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The Resiliency of Black Graduate Students’ at Predominantly White Institutions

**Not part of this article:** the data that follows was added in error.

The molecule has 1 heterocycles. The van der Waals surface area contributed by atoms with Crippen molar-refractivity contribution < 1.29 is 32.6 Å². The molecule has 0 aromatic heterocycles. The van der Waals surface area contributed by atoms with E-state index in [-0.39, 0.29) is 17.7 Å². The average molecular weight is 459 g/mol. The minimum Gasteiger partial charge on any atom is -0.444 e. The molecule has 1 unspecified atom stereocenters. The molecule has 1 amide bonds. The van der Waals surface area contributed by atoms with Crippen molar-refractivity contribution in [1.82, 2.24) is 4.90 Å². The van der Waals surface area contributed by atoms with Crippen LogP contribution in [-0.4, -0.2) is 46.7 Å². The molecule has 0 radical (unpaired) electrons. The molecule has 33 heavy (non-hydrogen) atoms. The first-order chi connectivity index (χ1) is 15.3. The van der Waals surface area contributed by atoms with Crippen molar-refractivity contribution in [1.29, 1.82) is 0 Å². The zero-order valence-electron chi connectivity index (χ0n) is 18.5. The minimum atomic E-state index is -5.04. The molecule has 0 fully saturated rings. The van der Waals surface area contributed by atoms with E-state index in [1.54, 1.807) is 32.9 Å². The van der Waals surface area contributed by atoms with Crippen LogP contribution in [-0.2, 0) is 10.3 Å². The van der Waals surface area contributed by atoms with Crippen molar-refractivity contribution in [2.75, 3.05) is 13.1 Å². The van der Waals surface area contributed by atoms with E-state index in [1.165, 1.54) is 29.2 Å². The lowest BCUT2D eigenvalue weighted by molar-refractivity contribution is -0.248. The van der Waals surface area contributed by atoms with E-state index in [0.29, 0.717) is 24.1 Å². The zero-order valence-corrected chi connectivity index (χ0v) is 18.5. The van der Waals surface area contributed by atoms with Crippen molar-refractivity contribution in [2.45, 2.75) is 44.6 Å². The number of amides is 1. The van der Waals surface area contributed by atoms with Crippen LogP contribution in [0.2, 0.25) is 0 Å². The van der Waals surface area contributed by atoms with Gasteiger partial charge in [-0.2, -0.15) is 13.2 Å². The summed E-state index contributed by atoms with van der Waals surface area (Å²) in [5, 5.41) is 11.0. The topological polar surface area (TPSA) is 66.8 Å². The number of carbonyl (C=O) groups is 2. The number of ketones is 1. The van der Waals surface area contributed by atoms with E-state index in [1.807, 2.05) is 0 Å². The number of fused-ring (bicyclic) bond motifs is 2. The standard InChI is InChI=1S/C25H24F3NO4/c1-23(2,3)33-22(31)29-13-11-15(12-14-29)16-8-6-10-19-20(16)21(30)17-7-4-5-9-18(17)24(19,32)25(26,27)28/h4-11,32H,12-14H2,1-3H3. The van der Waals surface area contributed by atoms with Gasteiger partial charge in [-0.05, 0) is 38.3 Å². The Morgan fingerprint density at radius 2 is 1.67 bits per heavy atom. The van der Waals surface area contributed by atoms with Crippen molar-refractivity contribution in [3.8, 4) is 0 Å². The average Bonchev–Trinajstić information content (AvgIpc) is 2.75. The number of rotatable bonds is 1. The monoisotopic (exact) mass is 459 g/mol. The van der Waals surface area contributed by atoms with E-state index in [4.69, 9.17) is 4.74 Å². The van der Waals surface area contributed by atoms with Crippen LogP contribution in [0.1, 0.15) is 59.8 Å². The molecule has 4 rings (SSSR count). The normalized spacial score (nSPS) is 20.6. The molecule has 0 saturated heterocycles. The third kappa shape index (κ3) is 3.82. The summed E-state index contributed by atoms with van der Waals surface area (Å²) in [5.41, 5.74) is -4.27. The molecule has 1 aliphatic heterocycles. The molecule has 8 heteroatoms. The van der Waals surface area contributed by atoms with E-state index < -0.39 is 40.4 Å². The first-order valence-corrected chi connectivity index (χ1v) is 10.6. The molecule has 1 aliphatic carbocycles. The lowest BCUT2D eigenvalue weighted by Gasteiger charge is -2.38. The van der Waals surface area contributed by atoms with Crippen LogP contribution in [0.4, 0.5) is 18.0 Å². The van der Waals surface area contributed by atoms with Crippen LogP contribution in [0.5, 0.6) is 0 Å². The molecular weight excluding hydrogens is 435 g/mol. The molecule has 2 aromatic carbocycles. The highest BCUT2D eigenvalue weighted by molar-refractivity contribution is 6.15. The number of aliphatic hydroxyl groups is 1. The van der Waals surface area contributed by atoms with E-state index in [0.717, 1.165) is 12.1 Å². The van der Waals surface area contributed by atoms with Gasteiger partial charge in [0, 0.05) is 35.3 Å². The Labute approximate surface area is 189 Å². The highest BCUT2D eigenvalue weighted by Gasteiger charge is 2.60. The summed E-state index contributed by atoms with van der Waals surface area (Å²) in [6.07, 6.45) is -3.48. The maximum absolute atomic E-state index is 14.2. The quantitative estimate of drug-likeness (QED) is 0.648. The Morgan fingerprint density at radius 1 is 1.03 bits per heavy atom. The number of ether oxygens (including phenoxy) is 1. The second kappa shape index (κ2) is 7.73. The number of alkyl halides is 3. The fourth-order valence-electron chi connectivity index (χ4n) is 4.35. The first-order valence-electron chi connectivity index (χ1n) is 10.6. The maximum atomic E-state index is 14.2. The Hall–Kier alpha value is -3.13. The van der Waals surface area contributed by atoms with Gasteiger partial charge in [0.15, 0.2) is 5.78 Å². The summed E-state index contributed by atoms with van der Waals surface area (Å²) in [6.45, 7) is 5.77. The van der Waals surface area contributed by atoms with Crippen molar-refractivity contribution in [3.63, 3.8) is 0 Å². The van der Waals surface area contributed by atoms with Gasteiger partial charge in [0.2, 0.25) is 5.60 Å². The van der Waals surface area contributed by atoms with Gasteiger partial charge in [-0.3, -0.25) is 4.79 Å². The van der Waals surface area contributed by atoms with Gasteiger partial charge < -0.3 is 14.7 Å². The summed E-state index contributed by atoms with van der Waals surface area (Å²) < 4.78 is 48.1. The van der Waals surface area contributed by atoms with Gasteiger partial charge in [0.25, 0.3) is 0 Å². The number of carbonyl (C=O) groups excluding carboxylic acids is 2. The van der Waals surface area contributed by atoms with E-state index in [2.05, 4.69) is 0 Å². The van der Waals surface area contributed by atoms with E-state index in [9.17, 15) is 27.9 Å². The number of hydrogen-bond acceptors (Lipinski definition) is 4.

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This study explores the resiliency of Black graduate (Ph.D.) students at PWIs in correlation to the equity and diversity issues they confront and their personal life experiences within the institutions’ broader social and cultural contexts. It highlights issues of overlapping racism, inequality, and the power culture of Whiteness as it pertains to the inclusion of minority students in PWIs. Traditionally, resiliency illustrates one’s ability to overcome a challenge or traumatic event in life, such as 9/11 or recovering from an illness such as cancer; however, this research factors in the challenge of being Black, specifically being a successful Black graduate student at a PWI. Using Yosso’s (2005) Cultural Wealth Model to recognize and value Black graduate students’ resiliency, which includes six types of capital that are essential to Black students who are persistent in their attempts to complete the p–22 academic pipeline. This study aims to understand and share the experiences of Black graduate students facing various challenges with the intent of bridging theory with social and cultural change.